Home Tech Where do we draw the line in the use of AI in television and film?

Where do we draw the line in the use of AI in television and film?

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Where do we draw the line in the use of AI in television and film?

tWhile last year’s writers and actors strikes in Hollywood were driven by myriad factors, including fair compensation and residual pay, one concern outweighed the rest: the invasion of generative AI (the kind that can produce text, images and videos ) in people’s livelihoods. The use of generative AI in the content we watch, from movies to television to masses of internet garbage, was a foregone conclusion; Pandora’s box has been opened. But the rallying cry, at the time, was that any protection secured against companies using AI to cut corners was a victory, even if only for a three-year contract, as the development, implementation and adoption of This technology will be very fast.

That wasn’t bragging. In the few months since the writers’ and actors’ guilds made historic agreements with the Alliance of Motion Picture and Television Producers (AMPTP), the average social media user has almost certainly come across AI-generated material, whether he realized it or not. Efforts to curb AI pornographic deepfakes of celebrities have reached the notoriously recalcitrant and obtuse US Congress. The internet is now rife with misinformation and conspiracies, and the existence of generative AI has been so destroyed what was left of shared reality, that a deepfake video of Kate Middleton AI seemed, for many, a not far-fetched conclusion. (For the record, it was real.) Hollywood executives have already tested OpenAI’s upcoming text-to-video program, Sora, prompting producer Tyler Perry Halt an $800 million expansion of its studios. in Atlanta because “jobs are going to be lost.”

In short, many people are scared or at best cautious, and rightly so. All the more reason to pay attention to the small battles around AI, and not through an apocalyptic lens. Because amid all the big stories about Taylor Swift deepfakes and the potential workplace apocalypse, generative AI has infiltrated film and television in smaller ways: some potentially creative, some potentially sinister. Even in recent weeks, numerous cases of AI used legally in and around creative projects are testing what the public will notice or accept, investigating what is ethically acceptable.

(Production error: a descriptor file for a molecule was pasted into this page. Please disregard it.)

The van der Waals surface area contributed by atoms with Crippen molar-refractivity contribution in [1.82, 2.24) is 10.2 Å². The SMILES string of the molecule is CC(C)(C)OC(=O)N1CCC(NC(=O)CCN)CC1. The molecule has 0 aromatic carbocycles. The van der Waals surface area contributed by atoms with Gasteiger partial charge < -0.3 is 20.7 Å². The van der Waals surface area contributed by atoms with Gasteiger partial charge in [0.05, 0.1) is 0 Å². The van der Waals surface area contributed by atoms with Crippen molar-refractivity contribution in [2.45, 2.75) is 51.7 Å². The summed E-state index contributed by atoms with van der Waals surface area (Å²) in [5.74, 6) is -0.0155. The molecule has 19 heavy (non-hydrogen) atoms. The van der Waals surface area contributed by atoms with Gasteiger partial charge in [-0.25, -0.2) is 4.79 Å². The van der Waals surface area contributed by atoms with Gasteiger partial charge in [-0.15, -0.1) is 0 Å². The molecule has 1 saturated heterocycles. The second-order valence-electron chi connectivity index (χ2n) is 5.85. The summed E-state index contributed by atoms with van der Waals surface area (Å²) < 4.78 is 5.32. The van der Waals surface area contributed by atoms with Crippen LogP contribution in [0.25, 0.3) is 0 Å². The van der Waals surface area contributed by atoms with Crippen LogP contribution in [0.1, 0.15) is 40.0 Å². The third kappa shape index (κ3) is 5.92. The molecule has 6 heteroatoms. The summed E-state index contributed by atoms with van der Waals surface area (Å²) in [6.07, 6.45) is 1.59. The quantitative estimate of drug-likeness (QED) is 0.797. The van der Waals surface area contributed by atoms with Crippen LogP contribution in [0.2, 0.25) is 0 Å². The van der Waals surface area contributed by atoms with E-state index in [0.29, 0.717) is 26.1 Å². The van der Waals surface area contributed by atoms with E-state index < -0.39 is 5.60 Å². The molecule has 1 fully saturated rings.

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There was a small outburst on social media AI-generated band posters in the new season of True Detectivefollowing some Viewers’ concern over equally small AI-generated interstitial ads. in the independent horror film Late Night With Devil. (“The idea is that it’s so sad up there that a guy with AI made the posters for a Loser Metal festival for boomers,” said True Detective showrunner Issa López. in X. “It was discussed. Until you get enough”). Both instances have that weird AI lacquered look, like in the AI-generated credits of Marvel’s 2023 show Secret Invasion. The same also with promotional posters for the new A24 movie, Civil War, depicting American landmarks destroyed by a fictional internal conflict, such as a bombed Sphere in Las Vegas or the Marina Towers in Chicago, with characteristic AI inaccuracies (cars with three doors, etc.).

money and this is the quality of ai poster we’re getting in the new season of True Detective? I can’t wait to see META\\\L on their 3st tour <a href="https://t.co/vRhmU5tT4l">pic.twitter.com/vRhmU5tT4l</a></p>&mdash; Joe Camel enthusiast (@BroElector) <a href="https://twitter.com/BroElector/status/1749274304246685983?ref_src=twsrc%5Etfw">January 22, 2024</a></blockquote>"}}" config="{"renderingTarget":"Web","darkModeAvailable":false}">